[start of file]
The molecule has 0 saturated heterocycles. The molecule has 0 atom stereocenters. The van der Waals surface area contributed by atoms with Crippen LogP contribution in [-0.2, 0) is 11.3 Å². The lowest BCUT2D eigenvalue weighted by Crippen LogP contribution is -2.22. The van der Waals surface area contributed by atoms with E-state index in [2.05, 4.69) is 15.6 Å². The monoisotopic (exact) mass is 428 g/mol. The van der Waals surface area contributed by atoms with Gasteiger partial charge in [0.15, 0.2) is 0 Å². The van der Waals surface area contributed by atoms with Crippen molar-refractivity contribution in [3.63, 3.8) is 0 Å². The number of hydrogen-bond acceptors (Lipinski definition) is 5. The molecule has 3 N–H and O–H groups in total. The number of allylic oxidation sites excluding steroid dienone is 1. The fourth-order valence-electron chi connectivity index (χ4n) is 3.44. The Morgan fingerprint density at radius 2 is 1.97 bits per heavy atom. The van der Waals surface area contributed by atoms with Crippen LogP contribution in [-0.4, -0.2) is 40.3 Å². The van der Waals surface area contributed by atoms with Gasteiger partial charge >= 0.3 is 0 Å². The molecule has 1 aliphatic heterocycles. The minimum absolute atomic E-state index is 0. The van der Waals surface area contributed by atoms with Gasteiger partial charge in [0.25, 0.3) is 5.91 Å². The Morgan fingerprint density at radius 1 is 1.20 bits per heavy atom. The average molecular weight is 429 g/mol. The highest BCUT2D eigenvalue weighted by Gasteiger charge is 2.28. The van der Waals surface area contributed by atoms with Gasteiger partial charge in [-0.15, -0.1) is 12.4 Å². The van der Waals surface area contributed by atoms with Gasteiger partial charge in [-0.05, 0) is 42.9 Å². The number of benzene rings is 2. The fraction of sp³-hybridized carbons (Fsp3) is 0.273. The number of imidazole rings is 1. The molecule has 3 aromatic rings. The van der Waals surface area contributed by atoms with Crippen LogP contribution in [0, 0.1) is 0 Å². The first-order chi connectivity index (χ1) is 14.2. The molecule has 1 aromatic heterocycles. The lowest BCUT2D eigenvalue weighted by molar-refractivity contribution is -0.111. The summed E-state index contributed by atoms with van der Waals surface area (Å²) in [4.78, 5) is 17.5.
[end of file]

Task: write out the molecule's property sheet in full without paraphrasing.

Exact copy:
The molecule has 0 saturated heterocycles. The molecule has 0 atom stereocenters. The van der Waals surface area contributed by atoms with Crippen LogP contribution in [-0.2, 0) is 11.3 Å². The lowest BCUT2D eigenvalue weighted by Crippen LogP contribution is -2.22. The van der Waals surface area contributed by atoms with E-state index in [2.05, 4.69) is 15.6 Å². The monoisotopic (exact) mass is 428 g/mol. The van der Waals surface area contributed by atoms with Gasteiger partial charge in [0.15, 0.2) is 0 Å². The van der Waals surface area contributed by atoms with Crippen molar-refractivity contribution in [3.63, 3.8) is 0 Å². The number of hydrogen-bond acceptors (Lipinski definition) is 5. The molecule has 3 N–H and O–H groups in total. The number of allylic oxidation sites excluding steroid dienone is 1. The fourth-order valence-electron chi connectivity index (χ4n) is 3.44. The Morgan fingerprint density at radius 2 is 1.97 bits per heavy atom. The van der Waals surface area contributed by atoms with Crippen LogP contribution in [-0.4, -0.2) is 40.3 Å². The van der Waals surface area contributed by atoms with Gasteiger partial charge >= 0.3 is 0 Å². The molecule has 1 aliphatic heterocycles. The minimum absolute atomic E-state index is 0. The van der Waals surface area contributed by atoms with Gasteiger partial charge in [0.25, 0.3) is 5.91 Å². The Morgan fingerprint density at radius 1 is 1.20 bits per heavy atom. The average molecular weight is 429 g/mol. The highest BCUT2D eigenvalue weighted by Gasteiger charge is 2.28. The van der Waals surface area contributed by atoms with Gasteiger partial charge in [-0.15, -0.1) is 12.4 Å². The van der Waals surface area contributed by atoms with Gasteiger partial charge in [-0.05, 0) is 42.9 Å². The number of benzene rings is 2. The fraction of sp³-hybridized carbons (Fsp3) is 0.273. The number of imidazole rings is 1. The molecule has 3 aromatic rings. The van der Waals surface area contributed by atoms with Crippen LogP contribution in [0, 0.1) is 0 Å². The first-order chi connectivity index (χ1) is 14.2. The molecule has 1 aromatic heterocycles. The lowest BCUT2D eigenvalue weighted by molar-refractivity contribution is -0.111. The summed E-state index contributed by atoms with van der Waals surface area (Å²) in [4.78, 5) is 17.5.